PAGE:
Seniors on the Go: Fall travel: Where, when, and how

Fall travel

The view is the prime attraction at Jenny Lake Lodge at Grand Teton National Park in Wyoming. (Josh Noel / Chicago Tribune)

If it's Labor Day, it's time to think about fall foliage travel. Although New England grabs a lot of the publicity, you actually find good fall foliage throughout much of the U.S. and Canada. Peak times for viewing depend on where you go; they move from North to South over a period between mid-September and mid-November. And you can view them on your own, on bus tours, or on trains.

Where to Go. Several sources nominate the "best" places to see spectacular fall colors. About Travel recommends New England (surprise), Alaska, the Great Smoky Mountains area, the mid-Atlantic from central Virginia to Pennsylvania, much of the Midwest from Michigan to Missouri, and northerly western Rocky Mountain, Sierra Nevada and Cascades mountain areas. Their website has links to more detailed reports on individual areas, including best times to visit.

Several National Parks feature fall foliage. The Park Service is justly proud of its foliage opportunities. Its posting on About Travel zeroes in on Shenandoah, Virginia; Grand Teton, Wyoming; Cuyahoga Valley, Ohio; Acadia, Maine; Denali, Alaska; Montana; and Great Smoky Mountain, Tennessee and North Carolina.

When to Go. Several sources post fall foliage calendars or maps to help you decide when to hit each area. Specifics for 2014 aren't live yet, but they're scheduled to start shortly after Labor Day. Start with the Weather Channel’s comprehensive nationwide coverage with a national map and links to dozens of individual state and regional maps. Also good: Storm Fax, with both a national map and links to state and regional fall foliage hotlines. The Foliage Network is also a great starting point, with separate regional reports for the Northeast, Midwest and Southeast. Jaunted.com regularly posts foliage reports, and even the redoubtable Farmers’ Almanac posts specific peak dates for each of the contiguous 48 states. Yankee Foliage and Discover New England are great for New England.

How to See It. Driving, of course, is the classic way to see the best of fall foliage. Most of the websites listed above include driving route suggestions and many post links to accommodations in the top viewing regions.

You can take a train. In previous years, Amtrak has added a dome car to the daily New York-Montreal Adirondack day train, which passes through good leaf scenery, but Amtrak hasn't yet responded to my inquiry about 2014. Other Amtrak options passing through good foliage areas include the daily Vermonter between St Alban's Vermont and New York and the daily California Zephyr daytime segment through the Rocky Mountains.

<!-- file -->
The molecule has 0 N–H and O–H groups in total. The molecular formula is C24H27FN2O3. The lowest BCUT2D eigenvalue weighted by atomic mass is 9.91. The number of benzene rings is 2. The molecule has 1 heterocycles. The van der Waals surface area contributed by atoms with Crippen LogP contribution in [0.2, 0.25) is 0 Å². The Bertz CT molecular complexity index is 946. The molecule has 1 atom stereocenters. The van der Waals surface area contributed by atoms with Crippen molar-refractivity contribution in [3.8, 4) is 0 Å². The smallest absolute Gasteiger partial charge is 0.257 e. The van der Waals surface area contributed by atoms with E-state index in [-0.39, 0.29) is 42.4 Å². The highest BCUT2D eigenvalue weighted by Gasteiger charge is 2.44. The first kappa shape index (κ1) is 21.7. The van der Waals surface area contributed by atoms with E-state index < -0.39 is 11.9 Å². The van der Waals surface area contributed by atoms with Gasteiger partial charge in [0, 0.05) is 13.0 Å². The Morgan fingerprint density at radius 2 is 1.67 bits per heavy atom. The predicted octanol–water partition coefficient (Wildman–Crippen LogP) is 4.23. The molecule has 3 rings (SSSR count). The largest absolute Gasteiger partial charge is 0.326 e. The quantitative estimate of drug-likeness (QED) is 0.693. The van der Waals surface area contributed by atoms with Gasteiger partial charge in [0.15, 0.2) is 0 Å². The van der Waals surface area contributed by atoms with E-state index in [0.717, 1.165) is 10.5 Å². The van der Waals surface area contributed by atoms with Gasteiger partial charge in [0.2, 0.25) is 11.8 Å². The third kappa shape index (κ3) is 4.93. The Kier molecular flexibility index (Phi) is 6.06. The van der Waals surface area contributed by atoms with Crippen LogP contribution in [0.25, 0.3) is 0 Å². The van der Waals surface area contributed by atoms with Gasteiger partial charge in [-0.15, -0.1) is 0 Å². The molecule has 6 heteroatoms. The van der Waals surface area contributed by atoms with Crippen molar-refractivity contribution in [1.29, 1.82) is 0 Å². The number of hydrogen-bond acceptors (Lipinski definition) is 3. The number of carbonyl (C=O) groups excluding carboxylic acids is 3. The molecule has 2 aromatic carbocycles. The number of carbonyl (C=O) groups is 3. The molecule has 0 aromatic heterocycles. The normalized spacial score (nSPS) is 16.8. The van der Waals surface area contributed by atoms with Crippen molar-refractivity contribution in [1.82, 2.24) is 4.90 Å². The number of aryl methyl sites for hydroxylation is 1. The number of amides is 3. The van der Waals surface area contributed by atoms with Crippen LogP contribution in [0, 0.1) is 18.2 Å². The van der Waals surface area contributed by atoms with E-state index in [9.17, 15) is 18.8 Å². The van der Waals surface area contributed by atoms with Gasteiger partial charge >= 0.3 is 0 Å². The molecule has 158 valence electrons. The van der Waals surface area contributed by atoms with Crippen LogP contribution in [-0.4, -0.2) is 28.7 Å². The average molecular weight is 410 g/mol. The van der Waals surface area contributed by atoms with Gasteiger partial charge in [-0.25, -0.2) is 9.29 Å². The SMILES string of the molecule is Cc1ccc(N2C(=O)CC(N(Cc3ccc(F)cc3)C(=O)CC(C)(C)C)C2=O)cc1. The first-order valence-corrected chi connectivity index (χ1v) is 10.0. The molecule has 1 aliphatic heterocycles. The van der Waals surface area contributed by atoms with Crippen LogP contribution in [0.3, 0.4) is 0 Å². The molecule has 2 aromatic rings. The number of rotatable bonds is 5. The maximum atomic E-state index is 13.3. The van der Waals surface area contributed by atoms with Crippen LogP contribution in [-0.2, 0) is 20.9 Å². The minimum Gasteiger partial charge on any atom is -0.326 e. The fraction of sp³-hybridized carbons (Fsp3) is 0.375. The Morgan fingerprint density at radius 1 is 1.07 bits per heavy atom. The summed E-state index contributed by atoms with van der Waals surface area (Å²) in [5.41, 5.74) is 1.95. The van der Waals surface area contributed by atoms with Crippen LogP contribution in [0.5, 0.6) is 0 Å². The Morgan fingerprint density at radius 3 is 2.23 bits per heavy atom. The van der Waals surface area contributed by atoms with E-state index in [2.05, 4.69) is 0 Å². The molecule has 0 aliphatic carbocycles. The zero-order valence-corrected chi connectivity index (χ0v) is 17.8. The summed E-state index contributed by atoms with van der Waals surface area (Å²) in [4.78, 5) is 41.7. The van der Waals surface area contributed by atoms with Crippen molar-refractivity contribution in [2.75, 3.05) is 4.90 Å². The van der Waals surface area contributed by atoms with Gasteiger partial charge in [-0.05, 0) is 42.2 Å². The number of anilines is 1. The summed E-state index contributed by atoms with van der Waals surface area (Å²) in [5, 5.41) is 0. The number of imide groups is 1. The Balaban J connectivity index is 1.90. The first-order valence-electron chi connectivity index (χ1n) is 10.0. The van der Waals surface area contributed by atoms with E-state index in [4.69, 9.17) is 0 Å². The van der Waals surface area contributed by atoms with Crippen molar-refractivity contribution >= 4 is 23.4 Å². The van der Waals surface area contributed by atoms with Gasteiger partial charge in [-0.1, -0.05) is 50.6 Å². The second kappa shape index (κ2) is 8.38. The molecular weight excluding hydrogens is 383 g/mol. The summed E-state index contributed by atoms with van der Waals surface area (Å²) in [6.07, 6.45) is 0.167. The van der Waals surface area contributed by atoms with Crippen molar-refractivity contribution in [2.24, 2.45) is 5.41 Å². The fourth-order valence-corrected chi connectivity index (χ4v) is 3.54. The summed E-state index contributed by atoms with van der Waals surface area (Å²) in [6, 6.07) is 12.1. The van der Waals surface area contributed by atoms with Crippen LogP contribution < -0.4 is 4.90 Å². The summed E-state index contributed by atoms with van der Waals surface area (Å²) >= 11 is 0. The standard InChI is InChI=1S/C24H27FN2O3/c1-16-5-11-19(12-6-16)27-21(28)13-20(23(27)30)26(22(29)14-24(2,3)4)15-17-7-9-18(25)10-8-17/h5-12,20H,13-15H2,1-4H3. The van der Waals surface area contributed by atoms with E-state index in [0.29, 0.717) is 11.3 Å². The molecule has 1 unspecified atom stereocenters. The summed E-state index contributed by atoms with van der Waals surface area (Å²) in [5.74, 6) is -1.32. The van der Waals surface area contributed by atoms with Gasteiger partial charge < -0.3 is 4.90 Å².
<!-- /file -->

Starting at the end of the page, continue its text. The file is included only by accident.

Last year, SmarterTravel.com listed nine tourist railroad day trips in "Best Fall Foliage Train Rides in North America:" The Mount Washington Cog Railway, New Hampshire; the Durango & Silverton, Colorado; the Essex Steam Train, Connecticut; the Napa Valley Wine Train, California; Adirondack Scenic Railroad, New York; Blue Ridge Scenic Railway, Georgia; Cuyahoga Valley Scenic Railroad, Ohio; the Great Smoky Mountains Railroad, North Carolina and the Grand Canyon Railway, Arizona.

Take a Tour. Lots of tour companies arrange inclusive fall foliage tours. Vacations by Rail runs 10 foliage excursions with at least some travel by rail, and Rail Travel Tours runs several tours with rail travel on VIA Rail Canada. Dozens of local and national operators run bus tours, many including accommodations. Just Google "fall foliage tours" or see a travel agent.

Where to Stay. You know how to locate the sort of accommodation you prefer: hotel, motel, resort, B&B, campground. The prime locations fill quickly, so make your booking sooner rather than later. Often, an inclusive tour package is the best way to make sure you'll get accommodations where you want them. And make sure to check on other activities in the stopping points you target: You really do not want to hit some city or town on a big football weekend.

(Send e-mail to Ed Perkins at eperkins(at)mind.net. Perkins' new book for small business and independent professionals, "Business Travel When It's Your Money," is now available through http://www.mybusinesstravel.com or http://www.amazon.com)

(c) 2014 TRIBUNE CONTENT AGENCY, LLC.

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